At the time of writing, Arsenal’s 19/20 season is going down as one of their worst seasons in over two decades with their lowest finish in the Premier League looks to be a reality. Which begs the question on every Arsenal fan’s mind.
How did Arsenal become this rubbish?
There can be many factors contributing to the club’s steep decline in recent years. This can range from the lack of investment when the team were on the up to poor handling of contracts from the previous executive. We’ll put that to one side and focus on the on pitch issues that are causing Arsenal to be as poor as they currently are, namely The Midfield.
Arsenal’s ‘Invincible’ Midfield
During the club’s more successful periods, Arsene Wenger relied on a combination of technique and physicality with Patrick Vieira and Gilberto Silva forming a formidable partnership in the middle of the park. One would screen and the other would be tasked with impacting both ends of the pitch.
It made Arsenal difficult to play against while at the same time, gave them the technical advantage to find their forwards in Freddie Ljungberg, Dennis Bergkamp, Robert Pires and ofcourse Thierry Henry in dangerous positions. The midfield was fluid, no player was tasked to just one confined space and the responsibilities across the middle of the park were shared.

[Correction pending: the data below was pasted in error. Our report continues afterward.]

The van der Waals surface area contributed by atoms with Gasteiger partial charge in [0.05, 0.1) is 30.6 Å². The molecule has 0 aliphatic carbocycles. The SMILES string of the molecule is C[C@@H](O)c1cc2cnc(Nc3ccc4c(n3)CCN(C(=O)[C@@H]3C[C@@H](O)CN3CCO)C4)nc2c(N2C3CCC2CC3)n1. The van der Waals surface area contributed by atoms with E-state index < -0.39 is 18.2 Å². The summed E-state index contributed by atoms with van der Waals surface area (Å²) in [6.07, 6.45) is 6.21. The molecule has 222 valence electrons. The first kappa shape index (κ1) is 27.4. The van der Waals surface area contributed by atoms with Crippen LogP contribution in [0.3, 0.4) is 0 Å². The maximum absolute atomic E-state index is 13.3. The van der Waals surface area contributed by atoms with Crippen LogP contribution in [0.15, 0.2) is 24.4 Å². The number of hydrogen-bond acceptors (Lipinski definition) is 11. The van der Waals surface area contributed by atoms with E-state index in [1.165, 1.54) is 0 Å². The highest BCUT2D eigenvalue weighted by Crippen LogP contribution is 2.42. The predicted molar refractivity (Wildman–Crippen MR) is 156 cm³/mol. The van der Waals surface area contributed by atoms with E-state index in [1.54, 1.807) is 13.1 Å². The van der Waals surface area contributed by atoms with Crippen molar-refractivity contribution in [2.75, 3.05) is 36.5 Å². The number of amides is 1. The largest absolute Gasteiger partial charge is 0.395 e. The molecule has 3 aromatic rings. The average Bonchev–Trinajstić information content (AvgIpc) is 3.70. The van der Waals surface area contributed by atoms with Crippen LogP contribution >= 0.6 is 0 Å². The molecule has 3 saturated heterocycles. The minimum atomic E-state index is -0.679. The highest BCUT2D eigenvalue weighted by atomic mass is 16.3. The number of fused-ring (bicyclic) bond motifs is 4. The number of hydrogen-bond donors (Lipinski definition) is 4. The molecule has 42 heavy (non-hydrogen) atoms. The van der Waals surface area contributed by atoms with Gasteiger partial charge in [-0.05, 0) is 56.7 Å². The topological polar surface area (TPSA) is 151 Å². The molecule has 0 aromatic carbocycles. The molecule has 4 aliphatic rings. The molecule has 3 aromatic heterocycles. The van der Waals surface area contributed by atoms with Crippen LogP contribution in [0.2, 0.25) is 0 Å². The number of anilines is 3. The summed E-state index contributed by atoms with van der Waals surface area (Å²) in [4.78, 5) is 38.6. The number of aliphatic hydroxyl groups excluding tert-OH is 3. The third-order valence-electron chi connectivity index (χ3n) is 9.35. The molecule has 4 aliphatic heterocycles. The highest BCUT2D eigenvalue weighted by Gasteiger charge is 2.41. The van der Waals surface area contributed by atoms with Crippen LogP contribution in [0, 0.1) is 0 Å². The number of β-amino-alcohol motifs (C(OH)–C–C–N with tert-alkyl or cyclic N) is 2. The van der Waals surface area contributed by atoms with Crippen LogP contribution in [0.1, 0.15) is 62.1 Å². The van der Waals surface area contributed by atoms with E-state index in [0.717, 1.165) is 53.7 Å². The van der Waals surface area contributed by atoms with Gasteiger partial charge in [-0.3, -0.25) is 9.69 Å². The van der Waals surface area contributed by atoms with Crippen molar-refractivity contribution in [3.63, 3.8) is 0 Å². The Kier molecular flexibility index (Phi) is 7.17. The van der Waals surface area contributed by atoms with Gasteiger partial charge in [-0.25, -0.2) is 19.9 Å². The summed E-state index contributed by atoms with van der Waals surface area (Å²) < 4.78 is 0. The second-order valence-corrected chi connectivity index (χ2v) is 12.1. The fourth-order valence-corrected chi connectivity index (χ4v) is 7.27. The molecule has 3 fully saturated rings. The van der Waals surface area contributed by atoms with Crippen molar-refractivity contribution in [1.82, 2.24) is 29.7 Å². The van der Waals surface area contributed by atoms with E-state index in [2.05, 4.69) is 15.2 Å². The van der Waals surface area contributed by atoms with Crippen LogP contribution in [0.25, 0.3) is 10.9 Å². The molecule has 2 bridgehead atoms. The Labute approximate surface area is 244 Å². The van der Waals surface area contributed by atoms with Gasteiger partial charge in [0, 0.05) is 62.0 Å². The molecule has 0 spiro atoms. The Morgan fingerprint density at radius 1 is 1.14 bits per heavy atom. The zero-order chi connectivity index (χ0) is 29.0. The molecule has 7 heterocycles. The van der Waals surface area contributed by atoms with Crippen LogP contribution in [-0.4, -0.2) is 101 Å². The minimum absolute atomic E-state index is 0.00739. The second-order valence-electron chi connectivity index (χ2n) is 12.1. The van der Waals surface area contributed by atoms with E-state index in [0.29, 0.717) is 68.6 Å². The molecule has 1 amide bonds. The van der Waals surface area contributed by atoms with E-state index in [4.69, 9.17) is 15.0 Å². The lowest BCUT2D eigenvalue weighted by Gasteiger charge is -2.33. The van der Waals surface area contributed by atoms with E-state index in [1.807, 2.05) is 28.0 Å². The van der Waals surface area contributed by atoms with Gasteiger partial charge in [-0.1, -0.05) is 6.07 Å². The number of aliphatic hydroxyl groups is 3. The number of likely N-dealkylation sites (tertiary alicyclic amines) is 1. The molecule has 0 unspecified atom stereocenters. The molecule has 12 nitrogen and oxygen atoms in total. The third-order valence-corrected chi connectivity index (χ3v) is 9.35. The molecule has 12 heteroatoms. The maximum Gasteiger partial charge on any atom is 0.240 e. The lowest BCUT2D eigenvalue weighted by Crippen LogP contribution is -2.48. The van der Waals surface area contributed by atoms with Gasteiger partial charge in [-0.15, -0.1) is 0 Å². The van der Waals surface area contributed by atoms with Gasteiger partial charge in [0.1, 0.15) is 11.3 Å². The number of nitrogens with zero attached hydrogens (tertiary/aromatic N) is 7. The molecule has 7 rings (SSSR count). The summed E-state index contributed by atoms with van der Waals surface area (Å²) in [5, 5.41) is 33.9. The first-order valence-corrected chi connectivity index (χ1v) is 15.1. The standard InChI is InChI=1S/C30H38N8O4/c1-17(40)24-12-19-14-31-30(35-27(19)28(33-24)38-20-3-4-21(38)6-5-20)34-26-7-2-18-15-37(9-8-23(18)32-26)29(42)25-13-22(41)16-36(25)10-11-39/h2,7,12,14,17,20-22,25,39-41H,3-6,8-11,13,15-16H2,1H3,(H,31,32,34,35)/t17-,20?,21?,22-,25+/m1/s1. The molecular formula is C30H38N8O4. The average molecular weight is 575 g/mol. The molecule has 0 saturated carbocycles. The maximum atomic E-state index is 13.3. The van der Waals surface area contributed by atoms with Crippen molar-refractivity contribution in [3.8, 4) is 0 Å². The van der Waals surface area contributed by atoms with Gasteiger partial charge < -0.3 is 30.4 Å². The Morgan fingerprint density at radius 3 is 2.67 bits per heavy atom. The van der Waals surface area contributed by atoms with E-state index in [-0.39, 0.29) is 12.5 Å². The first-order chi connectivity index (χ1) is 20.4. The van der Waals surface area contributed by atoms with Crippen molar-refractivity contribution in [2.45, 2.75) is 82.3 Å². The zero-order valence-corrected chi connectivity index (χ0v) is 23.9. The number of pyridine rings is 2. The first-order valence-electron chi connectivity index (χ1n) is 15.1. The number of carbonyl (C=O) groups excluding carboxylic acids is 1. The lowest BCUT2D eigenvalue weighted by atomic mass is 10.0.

It ended with the Gunners being crowned Invincibles, becoming the first team in English football to win a league title without losing a single game. A record that is still held by the North London club 16 years later. Although the defenders played their part, It was the midfield which formed the base for Arsenal to play both sides of the game: Creative and Dirty.
Midfield Dynamic Changed
Arsene Wenger felt that the next generation of Arsenal midfield would have to be nimble, creative and excel in technical quality. Which provided players like Cesc Fabregas, Samir Nasri, Tomas Rosicky, Jack Wilshere, Aaron Ramsey, Santi Cazorla and Mesut Ozil to take Arsenal into the new era. But in doing so, Arsenal lost their cutting edge in the dirty side of the game. This earned them the reputation of being ‘soft’ which in the opposition’s mind meant kick them off the pitch.
Which weirdly worked most of the time, and didn’t allow the Gunners to compete at the highest level.
Yet they were ever-present in the top 4 and consistently played in the Champions League regularly against the top sides, boasting great creative numbers and performances that Arsenal fans will fondly remember such as the win against AC Milan at the San Siro, with Cesc Fabregas shining.